When did you realize you wanted to work in television?
My first TV writing class in college initially sparked my interest, but it wasn’t until years later that I finally decided to pursue a career in screenwriting. I was working in a completely different industry, but I was ready to take the leap, damn it… I chose the slow, expensive route, applied to grad school, and ended up in L.A.
What advice do you have for college students who are looking to pursue the television industry?
Make sure to get enough cardio. I can’t stress this enough. Cardio, cardio, cardio. Next, I would say that it’s important to write. This may sound obvious, but sometimes a new writer thinks “I’m about to write (insert idea)” is the same as “Here’s what I wrote.” A wise person once said, “Writers write.” I’m not sure who said it originally, but I know for certain that I just typed it 4 seconds ago. I would also advise someone pursuing a career in writing to keep creating, even when they don’t have to. I realized how important this was when my friend, Amy Aniobi, and I started our web series, “Lisa and Amy Are Black.” We’re able to keep the creative juices flowing on our own terms and are accountable only to ourselves. This makes seeing things through to completion especially satisfying. I hope that doesn’t sound sexual.
What is something you wish someone would have told you about writing for television?
I wish someone would have told me to stop organizing my socks and finish my script. Seriously, I wish I’d spent less time worrying about being bad (which didn’t prevent me from being bad) and more time just grinding it out and accepting there was room for improvement and that beginners are often bad at stuff.
First job in the industry? What you learned from it?
My very first industry job was as an an intern for a feature/television writer who had an over-all deal with a studio. It was great because he had his hands in a lot of projects and I was exposed to the development process for television and film. I did a ton of reading (scripts, books, other source material) and provided coverage, which is always a great way for an aspiring writer to learn.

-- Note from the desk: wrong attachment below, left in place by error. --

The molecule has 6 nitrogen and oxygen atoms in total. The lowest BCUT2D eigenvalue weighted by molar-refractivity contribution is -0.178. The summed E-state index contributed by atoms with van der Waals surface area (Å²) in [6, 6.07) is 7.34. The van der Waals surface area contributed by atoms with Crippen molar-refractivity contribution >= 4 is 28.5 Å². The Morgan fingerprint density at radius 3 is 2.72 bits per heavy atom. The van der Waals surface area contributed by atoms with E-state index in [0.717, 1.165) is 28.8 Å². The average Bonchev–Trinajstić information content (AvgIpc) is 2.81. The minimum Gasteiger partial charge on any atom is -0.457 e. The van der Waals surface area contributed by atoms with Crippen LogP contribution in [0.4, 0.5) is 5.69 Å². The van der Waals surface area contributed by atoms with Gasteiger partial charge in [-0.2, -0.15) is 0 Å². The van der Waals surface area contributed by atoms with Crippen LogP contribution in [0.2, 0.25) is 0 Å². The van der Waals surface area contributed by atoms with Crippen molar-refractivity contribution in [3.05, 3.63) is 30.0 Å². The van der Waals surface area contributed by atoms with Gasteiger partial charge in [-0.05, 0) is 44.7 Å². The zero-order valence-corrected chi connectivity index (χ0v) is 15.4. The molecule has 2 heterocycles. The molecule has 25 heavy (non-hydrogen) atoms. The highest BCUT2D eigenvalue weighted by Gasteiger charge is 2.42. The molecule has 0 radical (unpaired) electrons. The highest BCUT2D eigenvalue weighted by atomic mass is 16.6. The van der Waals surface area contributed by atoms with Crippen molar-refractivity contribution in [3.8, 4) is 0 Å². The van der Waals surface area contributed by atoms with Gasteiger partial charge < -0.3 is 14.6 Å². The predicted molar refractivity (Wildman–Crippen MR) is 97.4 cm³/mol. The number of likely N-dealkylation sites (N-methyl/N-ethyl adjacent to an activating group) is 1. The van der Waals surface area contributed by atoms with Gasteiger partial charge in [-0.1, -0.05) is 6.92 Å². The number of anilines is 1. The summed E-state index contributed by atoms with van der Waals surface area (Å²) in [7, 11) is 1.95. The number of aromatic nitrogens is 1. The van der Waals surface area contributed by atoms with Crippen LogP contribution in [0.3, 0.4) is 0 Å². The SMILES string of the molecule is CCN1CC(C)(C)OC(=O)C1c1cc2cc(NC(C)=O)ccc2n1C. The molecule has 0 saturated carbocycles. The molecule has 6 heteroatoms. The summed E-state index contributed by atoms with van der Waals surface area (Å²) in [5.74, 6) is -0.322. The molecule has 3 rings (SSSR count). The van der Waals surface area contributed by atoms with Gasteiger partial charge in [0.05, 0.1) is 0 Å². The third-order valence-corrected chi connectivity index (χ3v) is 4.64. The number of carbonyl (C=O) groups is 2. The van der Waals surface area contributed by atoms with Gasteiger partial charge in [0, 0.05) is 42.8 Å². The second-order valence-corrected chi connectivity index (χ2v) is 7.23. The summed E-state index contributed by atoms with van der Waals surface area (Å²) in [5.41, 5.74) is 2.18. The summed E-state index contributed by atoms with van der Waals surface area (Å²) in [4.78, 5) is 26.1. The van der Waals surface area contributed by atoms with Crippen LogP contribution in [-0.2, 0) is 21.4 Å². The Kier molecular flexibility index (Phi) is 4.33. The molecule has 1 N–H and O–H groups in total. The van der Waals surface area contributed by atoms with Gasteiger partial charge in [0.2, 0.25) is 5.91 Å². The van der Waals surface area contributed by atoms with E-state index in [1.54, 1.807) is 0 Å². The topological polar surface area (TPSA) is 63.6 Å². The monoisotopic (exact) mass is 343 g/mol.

What is your writing process like?
It’s ugly. Really ugly. Mood swings, snacks, cleaning, catching up with long-lost friends, YouTube spirals, online symptom checkers… Once that’s out of the way, I do a lot of really unorganized brainstorming. I then weed through the ideas and try to mold them into a more organized shape – some might call this an outline. Finally, I write the stupid thing and pass it along to my writing group for perspective and critique and snacks and wine. They’re pretty brilliant and provide invaluable feedback which helps get my script to a place where it’s ready for a deadline/submission/read.
How has your time been on “Black-ish?”
My experience on “Black-ish” has been a dream come true. That may sound cheesy, but I’m sorry – I refuse to apologize. I get to sit in a room all day with a bunch of hilarious people who know how to make really good TV. Kenya Barris, who created “Black-ish,” hired me as a writer and has been one of the biggest sources of support throughout my journey. He’s one of those people who’s always helping newer writers, and I’m lucky enough to be one of them. I’ve worked as writers’ assistant/script coordinator on other shows leading up to this, but it’s unbelievably surreal that my first staff writing job is on such a funny show that people really love.
What is your favorite thing that you’ve written that has made it into an episode?
This wasn’t central to the episode, but I recently told a story in the room about my mom and her luddite tendencies. I won’t get into the specifics since the episode hasn’t aired, but it’s a solid example of someone who is technologically-challenged. Hopefully the bit stays in the episode when it airs and Mom isn’t too offended. Fingers crossed, she won’t figure out how to DVR it successfully.
What show made you fall in love with television? What show are you currently loving?
There are so many shows I’ve loved, but I have a definite emotional attachment to “30 Rock.” It was one of the first shows I ever spec’d as a writing sample, and I had so much fun with its absurdity. I was working in the music industry at the time and our offices were in Rockefeller Center in NYC. I already knew I wanted to leave music and attempt a career in TV writing, and my daily motivation was getting off the subway for work at the 30 Rockefeller Center station.
A couple of my favorite shows right now (aside from the aforementioned obvious), are “Veep” and “Key & Peele” (RIP).